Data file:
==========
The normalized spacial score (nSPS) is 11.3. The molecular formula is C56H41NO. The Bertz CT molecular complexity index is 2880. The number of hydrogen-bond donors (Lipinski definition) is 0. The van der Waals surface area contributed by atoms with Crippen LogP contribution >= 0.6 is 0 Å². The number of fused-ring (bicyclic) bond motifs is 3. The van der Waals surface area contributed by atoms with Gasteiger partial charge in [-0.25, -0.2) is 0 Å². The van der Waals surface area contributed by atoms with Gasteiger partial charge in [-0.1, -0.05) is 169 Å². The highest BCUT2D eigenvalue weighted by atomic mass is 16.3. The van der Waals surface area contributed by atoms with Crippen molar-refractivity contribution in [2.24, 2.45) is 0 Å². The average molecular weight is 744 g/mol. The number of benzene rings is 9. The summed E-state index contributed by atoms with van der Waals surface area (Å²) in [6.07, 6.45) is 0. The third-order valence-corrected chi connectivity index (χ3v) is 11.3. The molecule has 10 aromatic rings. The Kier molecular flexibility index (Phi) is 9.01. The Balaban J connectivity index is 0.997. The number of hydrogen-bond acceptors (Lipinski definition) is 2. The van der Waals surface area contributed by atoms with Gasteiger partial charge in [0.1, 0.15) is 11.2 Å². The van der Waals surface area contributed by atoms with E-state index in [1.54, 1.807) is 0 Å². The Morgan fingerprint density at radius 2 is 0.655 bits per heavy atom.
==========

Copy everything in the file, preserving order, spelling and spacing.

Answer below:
The normalized spacial score (nSPS) is 11.3. The molecular formula is C56H41NO. The Bertz CT molecular complexity index is 2880. The number of hydrogen-bond donors (Lipinski definition) is 0. The van der Waals surface area contributed by atoms with Crippen LogP contribution >= 0.6 is 0 Å². The number of fused-ring (bicyclic) bond motifs is 3. The van der Waals surface area contributed by atoms with Gasteiger partial charge in [-0.25, -0.2) is 0 Å². The van der Waals surface area contributed by atoms with Gasteiger partial charge in [-0.1, -0.05) is 169 Å². The highest BCUT2D eigenvalue weighted by atomic mass is 16.3. The van der Waals surface area contributed by atoms with Crippen molar-refractivity contribution in [2.24, 2.45) is 0 Å². The average molecular weight is 744 g/mol. The number of benzene rings is 9. The summed E-state index contributed by atoms with van der Waals surface area (Å²) in [6.07, 6.45) is 0. The third-order valence-corrected chi connectivity index (χ3v) is 11.3. The molecule has 10 aromatic rings. The Kier molecular flexibility index (Phi) is 9.01. The Balaban J connectivity index is 0.997. The number of hydrogen-bond acceptors (Lipinski definition) is 2. The van der Waals surface area contributed by atoms with Gasteiger partial charge in [0.1, 0.15) is 11.2 Å². The van der Waals surface area contributed by atoms with E-state index in [1.54, 1.807) is 0 Å². The Morgan fingerprint density at radius 2 is 0.655 bits per heavy atom.